– esdd
    Feb 5 '20 at 15:52
  • 1
    Then you have to ensure that \phantomsection puts the anchor on the same page as the \subsection*. Note there could be an automatic page break before \subsection*. Maybe \subsection*{\phantomsection ...} would be better?
    – esdd
    Feb 7 '20 at 20:21
1

I'd define a special command for this and use standard functions for resetting the subsubsection counter when \subdivision is issued.

\documentclass{article}

\usepackage{graphicx}
\usepackage[colorlinks=true, linkcolor=blue]{hyperref}

\newcounter{subdivision}
\counterwithin*{subsubsection}{subdivision}
\renewcommand{\thesubsubsection}{\arabic{subsubsection}}

\newcommand{\subdivision}[1]{%
  \refstepcounter{subdivision}%
  \subsection*{#1}%
  \addcontentsline{toc}{subsection}{#1}%
}

\begin{document}

\tableofcontents
\subdivision{Subsection A}

\subsubsection{subsubsection a}
        \newpage
\subsubsection{subsubsection b}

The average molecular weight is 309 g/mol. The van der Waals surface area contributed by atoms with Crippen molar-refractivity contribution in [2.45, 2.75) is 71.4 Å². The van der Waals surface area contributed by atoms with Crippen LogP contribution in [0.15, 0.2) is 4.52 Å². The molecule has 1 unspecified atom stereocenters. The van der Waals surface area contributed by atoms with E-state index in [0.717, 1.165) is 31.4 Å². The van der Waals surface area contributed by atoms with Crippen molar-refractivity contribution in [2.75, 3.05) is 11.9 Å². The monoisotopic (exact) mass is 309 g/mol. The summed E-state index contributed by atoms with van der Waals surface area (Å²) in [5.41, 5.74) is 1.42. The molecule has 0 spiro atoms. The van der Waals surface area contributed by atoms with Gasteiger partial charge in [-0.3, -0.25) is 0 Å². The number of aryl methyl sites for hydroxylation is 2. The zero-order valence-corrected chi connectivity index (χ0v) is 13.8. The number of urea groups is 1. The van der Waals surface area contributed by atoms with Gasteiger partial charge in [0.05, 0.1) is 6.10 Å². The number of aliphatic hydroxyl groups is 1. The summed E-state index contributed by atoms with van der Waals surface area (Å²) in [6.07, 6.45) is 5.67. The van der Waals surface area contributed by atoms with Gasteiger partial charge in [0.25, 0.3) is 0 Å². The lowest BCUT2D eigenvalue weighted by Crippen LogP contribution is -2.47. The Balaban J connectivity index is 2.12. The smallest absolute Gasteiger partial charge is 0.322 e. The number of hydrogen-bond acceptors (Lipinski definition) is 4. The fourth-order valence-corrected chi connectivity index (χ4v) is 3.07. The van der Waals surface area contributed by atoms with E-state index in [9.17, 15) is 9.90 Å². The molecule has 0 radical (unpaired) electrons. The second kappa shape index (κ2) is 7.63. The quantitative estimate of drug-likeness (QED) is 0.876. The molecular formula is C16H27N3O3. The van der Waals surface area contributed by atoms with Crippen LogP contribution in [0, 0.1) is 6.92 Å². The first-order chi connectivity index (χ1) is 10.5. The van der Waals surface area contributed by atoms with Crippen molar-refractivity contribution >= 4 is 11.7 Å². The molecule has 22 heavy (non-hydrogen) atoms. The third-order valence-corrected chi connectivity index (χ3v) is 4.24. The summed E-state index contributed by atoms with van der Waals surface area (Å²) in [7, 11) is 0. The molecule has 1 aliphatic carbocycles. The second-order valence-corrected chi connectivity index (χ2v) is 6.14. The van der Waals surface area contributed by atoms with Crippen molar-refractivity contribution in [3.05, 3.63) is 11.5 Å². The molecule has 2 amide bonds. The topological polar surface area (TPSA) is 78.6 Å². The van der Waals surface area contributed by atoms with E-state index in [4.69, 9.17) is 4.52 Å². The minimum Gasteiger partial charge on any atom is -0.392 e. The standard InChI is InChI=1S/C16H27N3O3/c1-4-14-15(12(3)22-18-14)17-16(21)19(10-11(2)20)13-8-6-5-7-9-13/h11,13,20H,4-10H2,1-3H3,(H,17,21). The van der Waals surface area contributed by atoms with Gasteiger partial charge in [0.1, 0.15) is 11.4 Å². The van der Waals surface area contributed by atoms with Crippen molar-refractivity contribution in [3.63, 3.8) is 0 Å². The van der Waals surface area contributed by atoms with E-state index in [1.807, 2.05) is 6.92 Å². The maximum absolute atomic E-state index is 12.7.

\newpage
\subsubsection{subsubsection c}
        \newpage
\subsubsection{subsubsection d}
        \newpage

\subdivision{Subsection B}

\subsubsection{subsubsection a}
        \newpage
\subsubsection{subsubsection x}
        \newpage
\subsubsection{subsubsection y}

\end{document}

enter image description here

You can check that the links point to the right places.

5
  • Great answer, thank you (and apologies for delay). It does indeed work as advertised. Two questions if I may. (1) What exactly is the function of \renewcommand{\theHsubsubsection}{\thesubdivision.\arabic{subsubsection}}? Without it, I seem to achieve the same output and no errors. Is it for some referencing purpose with \ref? (2) Secondly, what is the purpose of the per cent symbol % in newcommand? Usually, I use this in text editor for comments. Is is some sort of line break, or signalling to TeX to run the three commands in a consecutive fashion? Feb 6 '20 at 21:01
  • @LinearChristmas Without the \theHsubsection redefinition, you'd get duplicate anchors and links would not refer to the correct spot. % at the end of the line masks off the otherwise generated space.
    – egreg
    Feb 6 '20 at 21:10